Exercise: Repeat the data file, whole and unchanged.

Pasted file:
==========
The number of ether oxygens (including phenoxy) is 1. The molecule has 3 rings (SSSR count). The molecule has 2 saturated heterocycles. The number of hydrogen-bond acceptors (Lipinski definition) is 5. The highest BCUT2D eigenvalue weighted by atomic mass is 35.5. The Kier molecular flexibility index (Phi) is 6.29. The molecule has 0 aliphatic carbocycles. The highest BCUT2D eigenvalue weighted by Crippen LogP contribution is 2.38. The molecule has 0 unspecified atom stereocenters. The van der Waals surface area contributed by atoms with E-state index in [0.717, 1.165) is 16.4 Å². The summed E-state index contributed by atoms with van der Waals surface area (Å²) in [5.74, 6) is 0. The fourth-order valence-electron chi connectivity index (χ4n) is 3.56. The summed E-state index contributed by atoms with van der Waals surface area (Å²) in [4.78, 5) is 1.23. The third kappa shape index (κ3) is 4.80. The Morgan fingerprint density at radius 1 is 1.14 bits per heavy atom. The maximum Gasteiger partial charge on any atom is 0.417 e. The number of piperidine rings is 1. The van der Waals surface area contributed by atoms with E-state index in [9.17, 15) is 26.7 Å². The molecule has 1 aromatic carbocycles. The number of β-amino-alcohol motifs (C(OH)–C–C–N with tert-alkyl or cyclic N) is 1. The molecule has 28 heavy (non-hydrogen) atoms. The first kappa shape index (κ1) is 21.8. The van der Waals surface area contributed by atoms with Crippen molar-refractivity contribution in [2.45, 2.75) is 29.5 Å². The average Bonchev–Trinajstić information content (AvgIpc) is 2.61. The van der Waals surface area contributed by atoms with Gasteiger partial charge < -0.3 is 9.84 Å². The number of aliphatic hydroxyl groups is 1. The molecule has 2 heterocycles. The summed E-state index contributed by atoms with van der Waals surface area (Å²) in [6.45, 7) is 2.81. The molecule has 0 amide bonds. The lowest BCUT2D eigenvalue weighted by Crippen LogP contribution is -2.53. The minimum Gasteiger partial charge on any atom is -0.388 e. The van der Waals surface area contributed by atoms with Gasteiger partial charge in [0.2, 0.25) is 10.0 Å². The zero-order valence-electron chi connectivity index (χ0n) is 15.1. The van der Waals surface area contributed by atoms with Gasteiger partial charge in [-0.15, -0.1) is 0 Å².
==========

The number of ether oxygens (including phenoxy) is 1. The molecule has 3 rings (SSSR count). The molecule has 2 saturated heterocycles. The number of hydrogen-bond acceptors (Lipinski definition) is 5. The highest BCUT2D eigenvalue weighted by atomic mass is 35.5. The Kier molecular flexibility index (Phi) is 6.29. The molecule has 0 aliphatic carbocycles. The highest BCUT2D eigenvalue weighted by Crippen LogP contribution is 2.38. The molecule has 0 unspecified atom stereocenters. The van der Waals surface area contributed by atoms with E-state index in [0.717, 1.165) is 16.4 Å². The summed E-state index contributed by atoms with van der Waals surface area (Å²) in [5.74, 6) is 0. The fourth-order valence-electron chi connectivity index (χ4n) is 3.56. The summed E-state index contributed by atoms with van der Waals surface area (Å²) in [4.78, 5) is 1.23. The third kappa shape index (κ3) is 4.80. The Morgan fingerprint density at radius 1 is 1.14 bits per heavy atom. The maximum Gasteiger partial charge on any atom is 0.417 e. The number of piperidine rings is 1. The van der Waals surface area contributed by atoms with E-state index in [9.17, 15) is 26.7 Å². The molecule has 1 aromatic carbocycles. The number of β-amino-alcohol motifs (C(OH)–C–C–N with tert-alkyl or cyclic N) is 1. The molecule has 28 heavy (non-hydrogen) atoms. The first kappa shape index (κ1) is 21.8. The van der Waals surface area contributed by atoms with Crippen molar-refractivity contribution in [2.45, 2.75) is 29.5 Å². The average Bonchev–Trinajstić information content (AvgIpc) is 2.61. The van der Waals surface area contributed by atoms with Gasteiger partial charge < -0.3 is 9.84 Å². The number of aliphatic hydroxyl groups is 1. The molecule has 2 heterocycles. The summed E-state index contributed by atoms with van der Waals surface area (Å²) in [6.45, 7) is 2.81. The molecule has 0 amide bonds. The lowest BCUT2D eigenvalue weighted by Crippen LogP contribution is -2.53. The minimum Gasteiger partial charge on any atom is -0.388 e. The van der Waals surface area contributed by atoms with Gasteiger partial charge in [0.2, 0.25) is 10.0 Å². The zero-order valence-electron chi connectivity index (χ0n) is 15.1. The van der Waals surface area contributed by atoms with Gasteiger partial charge in [-0.15, -0.1) is 0 Å².